The Railroad Wreck: Remote Renovation Management
Hey there! On our last post we talked about one of our new properties in Minnesota that we closed on to be flipped; well we officially named it! It is in a neighborhood of St Paul called Railroad Island and is in pretty bad shape so introducing The Railroad Wreck:
About two weeks after closing, Bryndee and Kade flew out to Minnesota to check on progress with the rehab. At that point we were still in the beginning phases of construction and had finished demo and installed new windows (many were missing or broken so it was a security risk and high priority). Currently underway were foundation repairs and framing. As you can see in the photos above the outside still needs a lot of work but there are new windows and doors! Here are some other photo updates from the trip:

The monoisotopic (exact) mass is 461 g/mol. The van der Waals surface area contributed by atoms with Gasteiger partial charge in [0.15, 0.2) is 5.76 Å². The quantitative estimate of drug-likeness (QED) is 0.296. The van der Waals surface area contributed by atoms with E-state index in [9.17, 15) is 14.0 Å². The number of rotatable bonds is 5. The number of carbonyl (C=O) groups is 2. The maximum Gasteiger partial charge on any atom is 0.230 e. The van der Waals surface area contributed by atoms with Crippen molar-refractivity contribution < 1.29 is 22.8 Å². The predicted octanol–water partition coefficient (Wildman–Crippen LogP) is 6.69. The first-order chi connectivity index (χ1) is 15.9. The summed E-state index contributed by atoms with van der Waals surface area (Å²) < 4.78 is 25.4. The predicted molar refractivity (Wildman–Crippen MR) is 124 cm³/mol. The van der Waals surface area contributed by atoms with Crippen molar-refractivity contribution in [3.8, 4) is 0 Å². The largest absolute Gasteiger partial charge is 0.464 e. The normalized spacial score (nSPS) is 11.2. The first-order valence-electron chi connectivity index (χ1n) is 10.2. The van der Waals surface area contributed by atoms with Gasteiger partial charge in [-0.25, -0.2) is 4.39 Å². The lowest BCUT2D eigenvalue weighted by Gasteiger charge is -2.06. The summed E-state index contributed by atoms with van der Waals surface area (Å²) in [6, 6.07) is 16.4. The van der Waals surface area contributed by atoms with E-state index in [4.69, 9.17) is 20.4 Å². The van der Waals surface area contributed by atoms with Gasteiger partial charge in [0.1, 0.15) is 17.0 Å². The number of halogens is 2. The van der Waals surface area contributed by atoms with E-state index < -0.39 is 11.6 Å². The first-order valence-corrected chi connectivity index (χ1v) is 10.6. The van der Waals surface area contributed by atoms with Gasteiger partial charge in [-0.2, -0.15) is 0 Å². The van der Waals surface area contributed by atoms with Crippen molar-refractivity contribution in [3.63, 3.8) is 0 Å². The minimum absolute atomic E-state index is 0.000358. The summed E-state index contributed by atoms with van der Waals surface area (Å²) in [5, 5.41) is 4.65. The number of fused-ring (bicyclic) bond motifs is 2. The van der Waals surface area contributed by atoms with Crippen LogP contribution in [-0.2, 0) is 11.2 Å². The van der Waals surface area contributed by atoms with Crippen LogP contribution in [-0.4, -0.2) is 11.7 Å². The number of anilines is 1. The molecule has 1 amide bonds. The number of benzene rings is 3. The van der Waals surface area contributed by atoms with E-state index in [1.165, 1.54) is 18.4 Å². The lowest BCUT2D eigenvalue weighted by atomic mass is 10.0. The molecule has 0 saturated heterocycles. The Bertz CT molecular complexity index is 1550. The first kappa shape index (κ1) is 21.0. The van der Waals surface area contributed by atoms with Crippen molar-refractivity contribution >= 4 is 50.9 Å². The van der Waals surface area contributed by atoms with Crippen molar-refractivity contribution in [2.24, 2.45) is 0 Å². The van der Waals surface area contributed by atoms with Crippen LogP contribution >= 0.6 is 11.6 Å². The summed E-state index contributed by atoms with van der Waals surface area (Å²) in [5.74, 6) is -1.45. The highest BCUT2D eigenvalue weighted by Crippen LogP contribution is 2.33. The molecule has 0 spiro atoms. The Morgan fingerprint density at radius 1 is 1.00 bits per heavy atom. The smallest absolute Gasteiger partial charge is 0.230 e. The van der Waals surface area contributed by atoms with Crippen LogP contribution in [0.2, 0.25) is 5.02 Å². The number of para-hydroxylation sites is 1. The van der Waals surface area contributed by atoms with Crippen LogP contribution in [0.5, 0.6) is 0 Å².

Walls gone and some new headers in to make a more open concept:
P.S. do you like how we label the rooms in the house when the layout is changing? :)
The stairs in the back of the house used to be where the red arrow is, now this will be a small fourth bedroom upstairs! (And we have to get rid of that window in the previous stairwell since it is too low and unsafe/awkward for a bedroom):
New framing going up to redo floor plan:
Talk about foundation issues! We have to put in some posts to level the floor and had to do some repairs to the foundation, and this wall started falling apart on the workers because it was just rocks and mortar that is basically sand now. So now we have to redo that wall too (yay for surprises!...not really, but you have to take it all in stride!)